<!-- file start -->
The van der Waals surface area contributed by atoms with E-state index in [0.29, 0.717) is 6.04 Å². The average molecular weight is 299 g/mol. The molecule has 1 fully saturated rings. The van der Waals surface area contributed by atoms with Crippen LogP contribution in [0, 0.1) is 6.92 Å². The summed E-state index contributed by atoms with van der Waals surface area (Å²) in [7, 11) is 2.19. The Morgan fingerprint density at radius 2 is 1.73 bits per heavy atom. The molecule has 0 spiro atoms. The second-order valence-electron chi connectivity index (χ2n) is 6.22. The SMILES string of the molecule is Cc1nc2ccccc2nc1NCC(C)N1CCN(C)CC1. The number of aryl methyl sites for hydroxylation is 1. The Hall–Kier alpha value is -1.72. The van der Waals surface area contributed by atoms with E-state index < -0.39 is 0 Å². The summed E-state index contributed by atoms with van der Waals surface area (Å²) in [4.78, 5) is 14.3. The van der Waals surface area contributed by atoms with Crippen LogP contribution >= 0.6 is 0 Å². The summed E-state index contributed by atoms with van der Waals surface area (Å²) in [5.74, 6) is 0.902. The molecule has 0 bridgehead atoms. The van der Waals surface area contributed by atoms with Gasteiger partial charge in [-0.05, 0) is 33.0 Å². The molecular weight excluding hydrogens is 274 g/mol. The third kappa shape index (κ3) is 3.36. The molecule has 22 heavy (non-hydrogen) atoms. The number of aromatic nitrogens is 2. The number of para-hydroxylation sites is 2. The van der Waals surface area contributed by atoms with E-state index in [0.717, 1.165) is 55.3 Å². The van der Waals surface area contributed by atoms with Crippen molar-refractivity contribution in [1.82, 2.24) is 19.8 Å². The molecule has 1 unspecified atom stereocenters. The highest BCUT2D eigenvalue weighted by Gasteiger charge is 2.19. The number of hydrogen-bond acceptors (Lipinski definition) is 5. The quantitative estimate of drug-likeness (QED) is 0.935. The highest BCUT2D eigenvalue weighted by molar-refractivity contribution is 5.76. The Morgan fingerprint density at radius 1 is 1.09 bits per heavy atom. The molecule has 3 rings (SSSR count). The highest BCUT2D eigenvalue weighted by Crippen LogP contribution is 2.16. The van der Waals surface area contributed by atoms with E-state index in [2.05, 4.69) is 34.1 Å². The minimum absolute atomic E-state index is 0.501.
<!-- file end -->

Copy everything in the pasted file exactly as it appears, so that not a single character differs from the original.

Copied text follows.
The van der Waals surface area contributed by atoms with E-state index in [0.29, 0.717) is 6.04 Å². The average molecular weight is 299 g/mol. The molecule has 1 fully saturated rings. The van der Waals surface area contributed by atoms with Crippen LogP contribution in [0, 0.1) is 6.92 Å². The summed E-state index contributed by atoms with van der Waals surface area (Å²) in [7, 11) is 2.19. The Morgan fingerprint density at radius 2 is 1.73 bits per heavy atom. The molecule has 0 spiro atoms. The second-order valence-electron chi connectivity index (χ2n) is 6.22. The SMILES string of the molecule is Cc1nc2ccccc2nc1NCC(C)N1CCN(C)CC1. The number of aryl methyl sites for hydroxylation is 1. The Hall–Kier alpha value is -1.72. The van der Waals surface area contributed by atoms with E-state index < -0.39 is 0 Å². The summed E-state index contributed by atoms with van der Waals surface area (Å²) in [4.78, 5) is 14.3. The van der Waals surface area contributed by atoms with Crippen LogP contribution >= 0.6 is 0 Å². The summed E-state index contributed by atoms with van der Waals surface area (Å²) in [5.74, 6) is 0.902. The molecule has 0 bridgehead atoms. The van der Waals surface area contributed by atoms with Gasteiger partial charge in [-0.05, 0) is 33.0 Å². The molecular weight excluding hydrogens is 274 g/mol. The third kappa shape index (κ3) is 3.36. The molecule has 22 heavy (non-hydrogen) atoms. The number of aromatic nitrogens is 2. The number of para-hydroxylation sites is 2. The van der Waals surface area contributed by atoms with E-state index in [0.717, 1.165) is 55.3 Å². The van der Waals surface area contributed by atoms with Crippen molar-refractivity contribution in [1.82, 2.24) is 19.8 Å². The molecule has 1 unspecified atom stereocenters. The highest BCUT2D eigenvalue weighted by Gasteiger charge is 2.19. The number of hydrogen-bond acceptors (Lipinski definition) is 5. The quantitative estimate of drug-likeness (QED) is 0.935. The highest BCUT2D eigenvalue weighted by molar-refractivity contribution is 5.76. The Morgan fingerprint density at radius 1 is 1.09 bits per heavy atom. The molecule has 3 rings (SSSR count). The highest BCUT2D eigenvalue weighted by Crippen LogP contribution is 2.16. The van der Waals surface area contributed by atoms with E-state index in [2.05, 4.69) is 34.1 Å². The minimum absolute atomic E-state index is 0.501.